Paddy Harrington, executive creative director for Bruce Mau Design, writing in Fast Company argues that that branding’s importance is overstated and that narrative is at the heart of creating consumer connections today.
“For corporations to survive, they need deeply compelling stories at their heart,” he writes.
It’s an interesting point, but there’s an even more interesting response to the article in the Fast Company comments.
The problem of branding is not that it is too superficial – the problem of branding is that it tries to be deep in an area where genuine depth is inherently rare and uncontrollable.
I do not want a company that desperately seeks depth of narrative – I want a company that is truthful and unashamed of its own superficiality. I do not want the manufacturer of my toilet paper, let alone the manufacturer of the ball bearings used in the machine that mixes the paint for my car, to “speak to my deepest questions about my own existence” – it does not know me, and there is no reason why it should care.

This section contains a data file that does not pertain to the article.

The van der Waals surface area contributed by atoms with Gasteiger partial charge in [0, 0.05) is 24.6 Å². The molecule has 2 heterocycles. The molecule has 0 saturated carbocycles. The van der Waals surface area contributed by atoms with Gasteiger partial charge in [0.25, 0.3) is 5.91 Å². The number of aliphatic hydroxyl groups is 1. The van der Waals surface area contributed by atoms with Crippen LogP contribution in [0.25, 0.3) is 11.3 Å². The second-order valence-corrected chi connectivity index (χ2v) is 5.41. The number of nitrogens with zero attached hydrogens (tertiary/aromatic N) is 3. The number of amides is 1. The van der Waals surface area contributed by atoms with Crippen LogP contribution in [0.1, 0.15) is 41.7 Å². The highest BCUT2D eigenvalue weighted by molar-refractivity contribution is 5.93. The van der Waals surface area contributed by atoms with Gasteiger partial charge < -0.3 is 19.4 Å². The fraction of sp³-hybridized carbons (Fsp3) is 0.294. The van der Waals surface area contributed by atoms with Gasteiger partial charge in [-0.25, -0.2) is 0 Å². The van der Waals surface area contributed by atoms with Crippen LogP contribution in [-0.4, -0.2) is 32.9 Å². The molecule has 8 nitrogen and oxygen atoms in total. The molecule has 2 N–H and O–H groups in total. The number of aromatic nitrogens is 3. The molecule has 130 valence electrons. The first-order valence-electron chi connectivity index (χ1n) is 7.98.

The problem with companies today is that they try make themselves be more important, more exciting, and more ‘cool’ than they can actually be.
So. Genuine – yes. Narrative – no.
The question is how best to connect with customers and prospects. Harrington believes in the power of story. Others just want a powerful product. The reality is the best companies get it all working together. When the product in question is genuinely beneficial, powerful stories emerge naturally and spread wide and far. Yet, even in these best case scenarios, the product needs a compelling brand identity, brand story and the kind of self-awareness that prevents it from drifting towards hyperbole.
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